Vitamin Didn't Lower Prostate Cancer Risk

By Rob Stein
Washington Post Staff Writer
Tuesday, October 28, 2008

A large government study of whether Vitamin E and selenium protect men against prostate cancer has been suspended, federal health officials announced yesterday, after an independent analysis determined that the nutrients did not reduce the risk for the common malignancy.

The $119 million study, involving more than 35,000 men, also found hints that the nutrients might increase the risk for prostate cancer and diabetes, although officials stressed that those findings may be a coincidence.

Nevertheless, the study's organizers had begun notifying participants to stop taking the pills they were receiving, and offered to tell them whether they were taking the nutrients or placebos. All the participants will continue to have their health monitored for about three years.

The announcement marks the latest in a series of disappointing findings about the potential health benefits of vitamins and other nutritional supplements, which earlier studies had indicated could have a host of advantages. One theory was that antioxidants could mop up damaging free radicals, which are a natural byproduct of cellular processes in the body.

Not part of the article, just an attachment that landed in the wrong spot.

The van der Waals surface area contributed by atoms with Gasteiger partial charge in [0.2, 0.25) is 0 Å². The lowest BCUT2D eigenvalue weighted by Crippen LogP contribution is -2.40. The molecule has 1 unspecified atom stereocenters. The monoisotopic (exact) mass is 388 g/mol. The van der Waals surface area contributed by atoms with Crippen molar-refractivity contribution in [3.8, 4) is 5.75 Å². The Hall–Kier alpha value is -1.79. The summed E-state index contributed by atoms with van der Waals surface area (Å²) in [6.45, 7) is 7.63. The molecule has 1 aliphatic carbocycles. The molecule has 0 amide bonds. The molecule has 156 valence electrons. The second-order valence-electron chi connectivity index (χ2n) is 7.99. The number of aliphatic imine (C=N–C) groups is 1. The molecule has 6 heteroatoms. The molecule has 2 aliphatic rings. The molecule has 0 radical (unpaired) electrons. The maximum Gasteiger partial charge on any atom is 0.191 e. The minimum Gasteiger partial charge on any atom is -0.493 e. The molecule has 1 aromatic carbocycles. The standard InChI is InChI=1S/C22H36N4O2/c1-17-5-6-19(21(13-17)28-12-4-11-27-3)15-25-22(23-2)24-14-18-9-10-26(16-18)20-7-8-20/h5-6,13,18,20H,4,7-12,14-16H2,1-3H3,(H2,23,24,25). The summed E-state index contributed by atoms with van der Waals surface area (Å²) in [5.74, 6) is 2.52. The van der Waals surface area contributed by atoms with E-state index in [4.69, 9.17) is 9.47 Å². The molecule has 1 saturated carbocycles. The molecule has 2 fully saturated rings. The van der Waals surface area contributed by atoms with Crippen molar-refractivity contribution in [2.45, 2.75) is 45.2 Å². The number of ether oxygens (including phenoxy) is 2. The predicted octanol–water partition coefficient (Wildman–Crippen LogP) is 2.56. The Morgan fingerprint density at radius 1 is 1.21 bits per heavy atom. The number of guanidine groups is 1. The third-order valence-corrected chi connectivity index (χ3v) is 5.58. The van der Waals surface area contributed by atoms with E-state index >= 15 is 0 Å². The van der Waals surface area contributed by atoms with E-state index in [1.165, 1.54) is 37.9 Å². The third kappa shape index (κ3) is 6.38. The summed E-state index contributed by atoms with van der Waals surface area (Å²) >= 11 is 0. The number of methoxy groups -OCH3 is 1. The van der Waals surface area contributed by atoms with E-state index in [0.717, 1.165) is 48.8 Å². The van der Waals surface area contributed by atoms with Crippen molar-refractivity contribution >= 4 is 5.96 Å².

But subsequent studies testing antioxidants and other nutritional supplements have not confirmed the benefits, and several have even been alarming. For example, beta carotene increased, rather than decreased, the risk of lung cancer among smokers, and Vitamin E -- also touted as helping to prevent heart disease -- appeared to boost the overall risk.

The new study was funded by the National Institutes of Health after earlier studies indicated the nutrients may protect against prostate cancer, the most common cancer in men after skin cancer. Men age 50 and older received one or both of the nutrients or placebos at 400 sites in the United States, Puerto Rico and Canada.

An independent panel of experts monitoring the study discovered, after men had been taking the supplements for about five years, that there was no benefit but that there were suggestions of possible harm, prompting officials to stop the project.

"The important message for consumers is that taking supplements, whether antioxidants or others, is not necessarily beneficial and could be harmful," said Eric Klein of the Cleveland Clinic, a study coordinator. "You should not be taking them unless there is a rigorous scientific study that shows a benefit."

Andrew Shao of the Council for Responsible Nutrition, an industry group, said in a statement that the findings did not "discount the value of taking vitamin E and selenium for other general benefits."

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